But graphic warnings go only so far. How else does the WHO propose to curb smoking? At a 2012 conference, officials emphasized “price and tax measures to reduce the demand for tobacco,” among other initiatives.

China may adopt these proposals. Its government is considering a hike in cigarette taxes, for example, while Beijing intends “to ban smoking in all the city’s indoor public spaces, on public transport and in the workplace.” If a public health approach makes sense for a drug this addictive and deadly, then why not for less perilous substances?

5. Is Indigenous Extinction the Legacy of “Plan Colombia”?

UN official Todd Howland reported in April that some 40 Colombian indigenous groups may soon be extinct. Expanded mining operations—a legacy of Washington’s Plan Colombia—threaten their communities.

“Plan Colombia” prioritized eradication, ostensibly to wipe out coca production. In this respect it failed miserably. A 2008 US governmental report noted that “coca cultivation and cocaine production levels [had] increased by about 15% and 4%, respectively” since the plan’s 1999 launch.

When “Plan Colombia” began, the Colombian government also desired to wrest national lands from guerrilla control. Empowered by billions of US taxpayer dollars, Colombian forces successfully held “full or partial control of about 90% of the country in 2007”—up from around 50% in 1998.

The government promoted mining activity on the newly secured land. Many mineral sites coveted by multinationals are on indigenous reservations, which are now at risk. Their residents’ fate is bleak, their cultures possibly slated to vanish. “Native communities affected by mining projects are moving to the city, where their culture and language is lost.” Cecilia Jamasmie explained for Mining.com.

Colombia reminds us that “drug war” conflicts need to be examined alongside others—those pitting rebels against the state, or residents against massive firms in a struggle for natural resources.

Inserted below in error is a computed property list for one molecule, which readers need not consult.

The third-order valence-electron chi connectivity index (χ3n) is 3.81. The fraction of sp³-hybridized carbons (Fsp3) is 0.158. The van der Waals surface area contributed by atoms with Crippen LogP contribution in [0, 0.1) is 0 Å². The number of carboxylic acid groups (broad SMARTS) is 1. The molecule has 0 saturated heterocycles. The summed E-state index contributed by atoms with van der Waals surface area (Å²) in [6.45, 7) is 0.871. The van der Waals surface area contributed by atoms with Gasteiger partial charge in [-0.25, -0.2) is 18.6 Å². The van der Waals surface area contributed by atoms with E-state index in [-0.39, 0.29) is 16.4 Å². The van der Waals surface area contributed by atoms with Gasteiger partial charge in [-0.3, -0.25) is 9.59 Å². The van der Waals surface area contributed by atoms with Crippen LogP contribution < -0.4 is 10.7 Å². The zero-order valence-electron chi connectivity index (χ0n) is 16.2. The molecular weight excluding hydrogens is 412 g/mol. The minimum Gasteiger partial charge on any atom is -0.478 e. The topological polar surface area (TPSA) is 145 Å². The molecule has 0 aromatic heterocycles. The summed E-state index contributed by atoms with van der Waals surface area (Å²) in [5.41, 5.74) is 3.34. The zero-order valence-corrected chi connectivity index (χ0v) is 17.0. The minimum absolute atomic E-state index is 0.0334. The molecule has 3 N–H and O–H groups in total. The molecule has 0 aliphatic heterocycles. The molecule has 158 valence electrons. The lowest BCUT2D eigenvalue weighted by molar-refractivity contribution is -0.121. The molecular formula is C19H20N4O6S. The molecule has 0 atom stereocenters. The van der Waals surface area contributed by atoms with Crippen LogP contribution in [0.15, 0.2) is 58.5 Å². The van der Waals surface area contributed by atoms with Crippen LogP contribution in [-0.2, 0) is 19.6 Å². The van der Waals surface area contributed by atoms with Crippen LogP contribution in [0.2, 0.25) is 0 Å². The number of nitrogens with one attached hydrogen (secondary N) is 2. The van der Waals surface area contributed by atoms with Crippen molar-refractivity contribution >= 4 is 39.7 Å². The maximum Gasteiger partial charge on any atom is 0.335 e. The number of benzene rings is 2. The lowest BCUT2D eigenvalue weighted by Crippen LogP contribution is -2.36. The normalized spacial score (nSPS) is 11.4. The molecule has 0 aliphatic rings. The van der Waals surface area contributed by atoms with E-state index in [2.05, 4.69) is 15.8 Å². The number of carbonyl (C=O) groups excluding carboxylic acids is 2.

6. The Greek Austerity-Driven Health Crisis Deepens

The impact of austerity measures on health care in Greece has been grave. Public health outlays plummeted 25% after a pair of bailouts imposed spending cuts. Unemployment is at 28%, and some 800,000 jobless men and women struggle to survive without unemployment coverage. The number of sex workers has also grown sharply in recent years.

Little wonder many Greeks turn to drugs and alcohol to escape. But because of health cuts, efforts to numb despair often dead-end in other nightmares. Tania M.’s story, related in a dramatic Al Jazeera report by Fragkiska Megaloudi earlier this year, is emblematic. Tania is in her mid-20s, and does sex work for drug money. She weathered sexual assaults. She had a son. He tested positive for HIV—Tania only then discovered she was ill. The news overwhelmed her, drawing her deeper into addiction. Her case reflects a national crisis, with condom and syringe supplies for injecting drug users down 24% and 10%, respectively, as new HIV and TB cases among this group surge.

University of Oxford Professor David Stuckler argues that Greece’s public health disaster “is not an inevitable consequence of economic downturns,” but instead “amounts to a political choice.” “Investing in programs that protect the nation’s health is not only the right thing to do, it can help spur economic recovery.”